H. Jack West, MD
The approach to first-line treatment of advanced non–small cell lung cancer (NSCLC) has been evolving rapidly, particularly with respect to patients with lung adenocarcinoma. In the past decade, one of the first results with major clinical implications was the recognition of superior overall survival (OS) among patients with advanced nonsquamous NSCLC who received cisplatin/ pemetrexed compared with cisplatin/gemcitabine. That was not the case in patients with advanced squamous NSCLC.1
We have also seen the addition of bevacizumab (Avastin) to chemotherapy based on a positive phase III ECOG 4599 trial of carboplatin/paclitaxel alone or with bevacizumab,2
although the modest magnitude of OS benefit along with absence of any OS benefit in another randomized phase III trial3
has led to variable adoption of bevacizumab. As a chemotherapy backbone in the United States, carboplatin is widely favored in light of its very good therapeutic index relative to chemotherapy, which has led to the carboplatin/pemetrexed regimen becoming widely adopted, with or without bevacizumab.
Although any of a wide range of platinum-based doublets can achieve relatively comparable efficacy in advanced lung adenocarcinoma, carboplatin/pemetrexed has become my favored regimen based on the convenient schedule, lack of hair loss, and generally favorable tolerability. I recently led a lung cancer expert summit with 12 national leaders in thoracic oncology; before the live meeting, I asked for specific practice patterns in a survey, which was notable for the complete consensus in favor of a platinum/pemetrexed combination (11 favoring carboplatin, 1 favoring cisplatin), despite the array of acceptable options.4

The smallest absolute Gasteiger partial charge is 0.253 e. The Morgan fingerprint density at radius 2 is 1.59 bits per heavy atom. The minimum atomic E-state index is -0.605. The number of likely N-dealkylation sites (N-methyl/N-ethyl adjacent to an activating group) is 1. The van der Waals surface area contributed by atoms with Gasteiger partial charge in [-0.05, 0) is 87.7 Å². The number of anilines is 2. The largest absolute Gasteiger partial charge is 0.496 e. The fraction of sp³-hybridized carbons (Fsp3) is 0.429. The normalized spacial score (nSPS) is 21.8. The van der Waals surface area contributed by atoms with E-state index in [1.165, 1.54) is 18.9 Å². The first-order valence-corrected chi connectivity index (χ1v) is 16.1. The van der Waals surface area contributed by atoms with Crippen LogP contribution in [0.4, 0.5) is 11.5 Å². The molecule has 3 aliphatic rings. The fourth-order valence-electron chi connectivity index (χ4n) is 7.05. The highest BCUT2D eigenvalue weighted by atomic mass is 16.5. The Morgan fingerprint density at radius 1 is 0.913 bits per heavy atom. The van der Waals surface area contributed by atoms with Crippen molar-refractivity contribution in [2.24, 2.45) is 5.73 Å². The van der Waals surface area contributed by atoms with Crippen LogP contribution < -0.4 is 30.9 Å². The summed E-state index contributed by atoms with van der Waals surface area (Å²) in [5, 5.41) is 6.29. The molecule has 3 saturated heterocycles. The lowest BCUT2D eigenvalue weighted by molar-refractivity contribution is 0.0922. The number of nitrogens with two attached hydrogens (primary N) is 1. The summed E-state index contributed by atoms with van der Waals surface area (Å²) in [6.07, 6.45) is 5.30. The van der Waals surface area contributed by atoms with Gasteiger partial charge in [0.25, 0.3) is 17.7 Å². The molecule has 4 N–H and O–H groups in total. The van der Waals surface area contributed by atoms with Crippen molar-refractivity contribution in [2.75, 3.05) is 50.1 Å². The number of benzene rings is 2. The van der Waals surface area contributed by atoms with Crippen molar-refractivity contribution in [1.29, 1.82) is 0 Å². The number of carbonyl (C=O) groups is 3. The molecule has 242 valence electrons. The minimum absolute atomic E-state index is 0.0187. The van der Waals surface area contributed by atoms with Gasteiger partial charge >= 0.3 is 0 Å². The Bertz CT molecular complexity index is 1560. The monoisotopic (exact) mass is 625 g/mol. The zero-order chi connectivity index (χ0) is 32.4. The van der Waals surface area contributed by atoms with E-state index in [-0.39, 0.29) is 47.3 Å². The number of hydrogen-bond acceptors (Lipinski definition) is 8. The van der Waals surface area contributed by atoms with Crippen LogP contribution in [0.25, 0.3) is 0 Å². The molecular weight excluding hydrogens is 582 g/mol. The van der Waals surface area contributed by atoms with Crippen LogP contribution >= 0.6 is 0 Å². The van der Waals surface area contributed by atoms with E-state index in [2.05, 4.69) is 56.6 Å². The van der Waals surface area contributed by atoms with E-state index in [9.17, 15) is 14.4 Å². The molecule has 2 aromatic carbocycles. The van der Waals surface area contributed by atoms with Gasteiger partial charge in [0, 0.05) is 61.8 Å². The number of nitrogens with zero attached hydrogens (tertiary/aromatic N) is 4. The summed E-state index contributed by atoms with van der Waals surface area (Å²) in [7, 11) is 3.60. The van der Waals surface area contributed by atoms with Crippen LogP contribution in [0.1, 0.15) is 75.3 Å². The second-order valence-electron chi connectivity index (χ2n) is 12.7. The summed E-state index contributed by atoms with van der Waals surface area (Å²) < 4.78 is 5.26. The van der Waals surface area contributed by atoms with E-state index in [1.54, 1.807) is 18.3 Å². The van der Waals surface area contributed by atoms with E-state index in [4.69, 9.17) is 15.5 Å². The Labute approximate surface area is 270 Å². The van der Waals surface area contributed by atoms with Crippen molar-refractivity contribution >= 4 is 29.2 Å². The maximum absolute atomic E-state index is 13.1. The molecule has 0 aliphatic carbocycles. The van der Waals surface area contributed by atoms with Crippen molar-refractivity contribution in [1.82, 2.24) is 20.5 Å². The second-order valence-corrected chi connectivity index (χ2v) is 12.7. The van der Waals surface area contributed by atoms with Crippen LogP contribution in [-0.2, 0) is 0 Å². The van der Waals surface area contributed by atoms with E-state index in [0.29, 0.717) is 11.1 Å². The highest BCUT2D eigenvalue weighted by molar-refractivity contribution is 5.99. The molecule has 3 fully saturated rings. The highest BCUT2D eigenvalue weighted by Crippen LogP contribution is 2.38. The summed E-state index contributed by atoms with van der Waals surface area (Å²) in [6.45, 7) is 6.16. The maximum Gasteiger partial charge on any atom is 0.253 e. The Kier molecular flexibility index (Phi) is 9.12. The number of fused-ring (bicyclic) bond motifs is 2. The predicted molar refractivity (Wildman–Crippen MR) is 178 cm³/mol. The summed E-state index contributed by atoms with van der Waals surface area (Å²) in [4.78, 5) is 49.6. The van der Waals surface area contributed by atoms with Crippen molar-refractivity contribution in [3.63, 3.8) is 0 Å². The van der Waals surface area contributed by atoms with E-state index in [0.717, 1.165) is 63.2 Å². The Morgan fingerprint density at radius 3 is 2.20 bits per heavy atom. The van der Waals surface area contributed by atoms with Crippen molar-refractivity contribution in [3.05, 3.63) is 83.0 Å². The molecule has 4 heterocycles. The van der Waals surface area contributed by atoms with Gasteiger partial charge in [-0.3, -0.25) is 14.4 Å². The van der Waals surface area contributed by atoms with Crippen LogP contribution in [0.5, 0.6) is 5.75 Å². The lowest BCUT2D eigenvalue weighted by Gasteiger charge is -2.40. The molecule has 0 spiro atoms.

I have historically been inclined to add bevacizumab for patients with a good performance status and no contraindications, largely based on the impressive efficacy of this regimen demonstrated in the AVAPERL trial of carboplatin/pemetrexed with or without bevacizumab initially, followed by pemetrexed/bevacizumab maintenance,5
but I have been less inclined to favor including bevacizumab for senior patients, based on a subset analysis of the original ECOG 4599 trial that revealed no efficacy benefit and disproportionately greater adverse effects with bevacizumab among patients older than 70 years.6
The views of the aforementioned panel of experts also convey a level of ambivalence about including bevacizumab, as revealed in Figure 1. 7
Figure 1: Survey of Experts on Willingness to Include Bevacizimab with Concurrent Chemotherapy in Bevacizimab-Eligible Patients
However, these heavily trodden chemotherapy options and converging standards have undergone an upheaval, as immune checkpoint inhibitors have been studied and assumed a larger role in first-line treatment of advanced NSCLC. Initially studied and then approved as second-line therapies after demonstrating significantly greater efficacy compared with docetaxel in the second-line setting (or potentially later), anti–PD-1 and PD-L1 checkpoint inhibitors have generally been well tolerated and demonstrated remarkably prolonged responses in a subset of patients. These results led to the obvious question of whether immunotherapy agents would provide even greater benefit in the first-line setting, whether for a selected and enriched population or possibly a broader one, potentially replacing or augmenting the efficacy of conventional chemotherapy as initial therapy. Dozens of trials of immunotherapy agents as monotherapy or in combination with chemotherapy, as well as some with combinations of immunotherapy agents, have been launched and completed enrollment. The first few presented and published since late 2016 have dramatically changed our approach to first-line treatment of advanced NSCLC, particularly among patients with adenocarcinoma that does not harbor a targetable driver, such as an EGFR mutation or ALK or ROS1 rearrangement.